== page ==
This week’s provocative piece comes to us from Lopa Banerjee of Nebraska. Banerjee wrote this piece “in honor of Jyoti Singh, killed in the abominable ‘Nirbhaya’ incident of gang rape in New Delhi, India, in December 2012.”
The fluid lines and affecting, haunting images of the poem pull the reader in to the dark and sinister world where no woman is safe.
Watching Over the Night
The flesh of the night hangs loose, stale,
Around the cryptic cities where I roam.
My skull, the tautness of my skin,
My bones, joints, fatty cells
And flesh in between, the conduits of my blood
All dried, nibbled on, burnt away.
The pitch dark sky creeps, moonless,
Laughing with its vicious fangs.
Glowing was the night as we had soaked in
The sweetest breath of her descent.
The night had shone in our bodies.
The two of us, young lovers,
Brimming with moonlight
In the city bus, gazing from the window
At the luscious asphalt sky.
We were returning home from a feast of a film
The flawless, vital light of the night
Wrapped us, shadow-like.
Nearby somewhere, that night, black owls screeched
Serpents crawled over us, coiled around me in
Vehement strokes and shoving.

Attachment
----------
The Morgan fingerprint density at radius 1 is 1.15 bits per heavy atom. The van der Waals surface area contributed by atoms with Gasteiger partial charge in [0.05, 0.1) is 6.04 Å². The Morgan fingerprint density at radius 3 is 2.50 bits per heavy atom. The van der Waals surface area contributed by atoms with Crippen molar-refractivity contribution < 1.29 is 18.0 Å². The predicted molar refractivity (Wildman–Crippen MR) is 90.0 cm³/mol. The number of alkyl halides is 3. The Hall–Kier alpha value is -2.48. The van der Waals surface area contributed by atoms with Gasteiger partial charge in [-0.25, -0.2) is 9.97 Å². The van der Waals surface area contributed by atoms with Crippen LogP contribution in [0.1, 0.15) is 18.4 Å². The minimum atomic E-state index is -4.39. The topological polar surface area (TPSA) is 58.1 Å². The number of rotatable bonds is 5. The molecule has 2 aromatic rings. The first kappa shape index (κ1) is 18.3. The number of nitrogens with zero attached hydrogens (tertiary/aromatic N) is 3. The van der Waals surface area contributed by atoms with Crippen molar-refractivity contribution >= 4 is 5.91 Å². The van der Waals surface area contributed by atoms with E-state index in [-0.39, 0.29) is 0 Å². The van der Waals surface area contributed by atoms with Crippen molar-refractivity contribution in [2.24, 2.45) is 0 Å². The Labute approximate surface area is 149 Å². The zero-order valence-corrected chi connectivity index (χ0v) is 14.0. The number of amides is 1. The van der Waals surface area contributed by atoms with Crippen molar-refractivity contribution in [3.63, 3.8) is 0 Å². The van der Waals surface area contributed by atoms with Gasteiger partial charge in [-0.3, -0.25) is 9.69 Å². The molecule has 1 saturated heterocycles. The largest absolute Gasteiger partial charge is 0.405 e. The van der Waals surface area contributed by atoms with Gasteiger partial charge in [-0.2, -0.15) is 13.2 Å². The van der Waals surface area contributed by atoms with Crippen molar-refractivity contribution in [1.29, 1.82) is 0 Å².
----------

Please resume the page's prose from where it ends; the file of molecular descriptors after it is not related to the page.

The window of our moon-watching banged shut.
Inside the bolted bus,
The smothering, the cussing, the shoving
Bathed me in blood.
Far into the night,
The pallid moon crooned feverishly.
They kicked away my body and
That of my bleeding lover boy.
Together in the naked city streets
We moaned—raggedy, rickety, forlorn,
The pestilence of death hovered.
The nation adorned me with a name, Nirbhaya
The Fearless, an unwanted martyrdom.
My music died out in the hospital room.
The tongue of the moon licked away
The residues of my rotted flesh.
My blood crystalized.
My parents kissed me between
The dead veins of my forehead, and burnt my body,
Or whatever remained in the name of it.
Stripped of the flesh, skin and bones,
My arid spirit roams, a nightmare
In the dusty, billowing wind.
Thump, thump, thump—my unseen footsteps
Crush the dark night’s crevices.
I am loved much where I belong now,
Sheltered, in the dense canopy of the sky.
Deep inside, I bleed every night,
I wander, in the dark womb of the cities.
In the dead of the night, I whisk and burn,
Speed across buses, autos flaring with huge flashlights.
I know—somewhere inside every city’s dark trenches,
A woman is breaking into a million shards.
This event is a difficult subject to approach and Banerjee has done it with grace, empathy, and emotion. The embodiment of Singh’s dislocated voice is haunting and will linger with us long after the poem ends.
Join us next week for another great piece of poetry!
‘Watching Over the Night’ was originally published 8 February 2015 on Banerjee’s blog, Reflections, Ruminations, Illuminations.